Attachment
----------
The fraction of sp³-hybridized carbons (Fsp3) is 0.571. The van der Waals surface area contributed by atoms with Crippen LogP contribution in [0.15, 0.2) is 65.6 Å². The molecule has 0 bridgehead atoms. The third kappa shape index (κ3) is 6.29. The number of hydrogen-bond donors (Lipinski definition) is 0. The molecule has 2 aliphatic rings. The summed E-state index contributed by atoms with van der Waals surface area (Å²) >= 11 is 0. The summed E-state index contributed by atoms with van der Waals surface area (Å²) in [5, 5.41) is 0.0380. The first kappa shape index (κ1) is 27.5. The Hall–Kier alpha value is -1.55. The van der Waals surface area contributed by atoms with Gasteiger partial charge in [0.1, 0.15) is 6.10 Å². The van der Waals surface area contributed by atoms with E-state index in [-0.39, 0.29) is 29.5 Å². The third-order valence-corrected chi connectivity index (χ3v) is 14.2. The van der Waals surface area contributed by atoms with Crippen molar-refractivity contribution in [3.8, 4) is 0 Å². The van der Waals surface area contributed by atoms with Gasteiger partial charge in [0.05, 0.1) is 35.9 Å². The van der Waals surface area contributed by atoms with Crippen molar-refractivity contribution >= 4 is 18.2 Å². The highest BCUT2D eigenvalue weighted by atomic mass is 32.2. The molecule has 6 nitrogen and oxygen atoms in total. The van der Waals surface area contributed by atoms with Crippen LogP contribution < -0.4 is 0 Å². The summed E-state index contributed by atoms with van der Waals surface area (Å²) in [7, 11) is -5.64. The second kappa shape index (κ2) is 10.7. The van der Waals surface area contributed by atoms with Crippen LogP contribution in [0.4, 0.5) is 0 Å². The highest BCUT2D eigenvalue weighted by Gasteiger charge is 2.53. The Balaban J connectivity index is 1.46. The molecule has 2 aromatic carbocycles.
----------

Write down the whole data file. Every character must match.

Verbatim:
The fraction of sp³-hybridized carbons (Fsp3) is 0.571. The van der Waals surface area contributed by atoms with Crippen LogP contribution in [0.15, 0.2) is 65.6 Å². The molecule has 0 bridgehead atoms. The third kappa shape index (κ3) is 6.29. The number of hydrogen-bond donors (Lipinski definition) is 0. The molecule has 2 aliphatic rings. The summed E-state index contributed by atoms with van der Waals surface area (Å²) >= 11 is 0. The summed E-state index contributed by atoms with van der Waals surface area (Å²) in [5, 5.41) is 0.0380. The first kappa shape index (κ1) is 27.5. The Hall–Kier alpha value is -1.55. The van der Waals surface area contributed by atoms with Gasteiger partial charge in [0.1, 0.15) is 6.10 Å². The van der Waals surface area contributed by atoms with E-state index in [-0.39, 0.29) is 29.5 Å². The third-order valence-corrected chi connectivity index (χ3v) is 14.2. The van der Waals surface area contributed by atoms with Crippen molar-refractivity contribution in [3.8, 4) is 0 Å². The van der Waals surface area contributed by atoms with Gasteiger partial charge in [0.05, 0.1) is 35.9 Å². The van der Waals surface area contributed by atoms with Crippen molar-refractivity contribution >= 4 is 18.2 Å². The highest BCUT2D eigenvalue weighted by atomic mass is 32.2. The molecule has 6 nitrogen and oxygen atoms in total. The van der Waals surface area contributed by atoms with Crippen LogP contribution < -0.4 is 0 Å². The summed E-state index contributed by atoms with van der Waals surface area (Å²) in [7, 11) is -5.64. The second kappa shape index (κ2) is 10.7. The van der Waals surface area contributed by atoms with Crippen LogP contribution in [0.4, 0.5) is 0 Å². The highest BCUT2D eigenvalue weighted by Gasteiger charge is 2.53. The Balaban J connectivity index is 1.46. The molecule has 2 aromatic carbocycles.